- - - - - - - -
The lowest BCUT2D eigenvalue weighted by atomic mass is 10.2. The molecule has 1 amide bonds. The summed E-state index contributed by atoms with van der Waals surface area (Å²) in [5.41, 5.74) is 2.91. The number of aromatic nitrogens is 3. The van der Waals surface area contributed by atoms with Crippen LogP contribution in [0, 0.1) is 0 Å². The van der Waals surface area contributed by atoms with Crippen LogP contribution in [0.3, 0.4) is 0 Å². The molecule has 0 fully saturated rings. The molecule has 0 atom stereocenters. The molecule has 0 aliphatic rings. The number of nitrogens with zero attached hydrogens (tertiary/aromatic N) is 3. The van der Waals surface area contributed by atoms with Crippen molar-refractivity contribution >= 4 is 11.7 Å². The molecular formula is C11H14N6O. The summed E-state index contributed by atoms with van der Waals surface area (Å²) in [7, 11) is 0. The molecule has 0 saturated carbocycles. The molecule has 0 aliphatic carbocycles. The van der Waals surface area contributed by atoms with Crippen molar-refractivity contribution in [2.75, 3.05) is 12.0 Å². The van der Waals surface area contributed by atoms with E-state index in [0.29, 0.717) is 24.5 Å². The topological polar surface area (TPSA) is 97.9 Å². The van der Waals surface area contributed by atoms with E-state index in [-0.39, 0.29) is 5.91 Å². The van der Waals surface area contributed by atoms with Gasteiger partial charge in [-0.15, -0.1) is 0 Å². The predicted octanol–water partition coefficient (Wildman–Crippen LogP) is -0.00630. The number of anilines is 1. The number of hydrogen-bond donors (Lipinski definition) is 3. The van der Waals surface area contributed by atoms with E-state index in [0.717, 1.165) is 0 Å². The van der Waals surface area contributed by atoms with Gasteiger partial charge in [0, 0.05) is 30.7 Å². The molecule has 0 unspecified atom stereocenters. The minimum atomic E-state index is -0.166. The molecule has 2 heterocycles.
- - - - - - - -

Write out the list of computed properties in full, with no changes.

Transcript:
The lowest BCUT2D eigenvalue weighted by atomic mass is 10.2. The molecule has 1 amide bonds. The summed E-state index contributed by atoms with van der Waals surface area (Å²) in [5.41, 5.74) is 2.91. The number of aromatic nitrogens is 3. The van der Waals surface area contributed by atoms with Crippen LogP contribution in [0, 0.1) is 0 Å². The van der Waals surface area contributed by atoms with Crippen LogP contribution in [0.3, 0.4) is 0 Å². The molecule has 0 fully saturated rings. The molecule has 0 atom stereocenters. The molecule has 0 aliphatic rings. The number of nitrogens with zero attached hydrogens (tertiary/aromatic N) is 3. The van der Waals surface area contributed by atoms with Crippen molar-refractivity contribution >= 4 is 11.7 Å². The molecular formula is C11H14N6O. The summed E-state index contributed by atoms with van der Waals surface area (Å²) in [7, 11) is 0. The molecule has 0 saturated carbocycles. The molecule has 0 aliphatic carbocycles. The van der Waals surface area contributed by atoms with Crippen molar-refractivity contribution in [2.75, 3.05) is 12.0 Å². The van der Waals surface area contributed by atoms with E-state index in [0.29, 0.717) is 24.5 Å². The topological polar surface area (TPSA) is 97.9 Å². The van der Waals surface area contributed by atoms with E-state index in [-0.39, 0.29) is 5.91 Å². The van der Waals surface area contributed by atoms with Gasteiger partial charge in [-0.15, -0.1) is 0 Å². The predicted octanol–water partition coefficient (Wildman–Crippen LogP) is -0.00630. The number of anilines is 1. The number of hydrogen-bond donors (Lipinski definition) is 3. The van der Waals surface area contributed by atoms with E-state index in [0.717, 1.165) is 0 Å². The van der Waals surface area contributed by atoms with Gasteiger partial charge in [0, 0.05) is 30.7 Å². The molecule has 0 unspecified atom stereocenters. The minimum atomic E-state index is -0.166. The molecule has 2 heterocycles.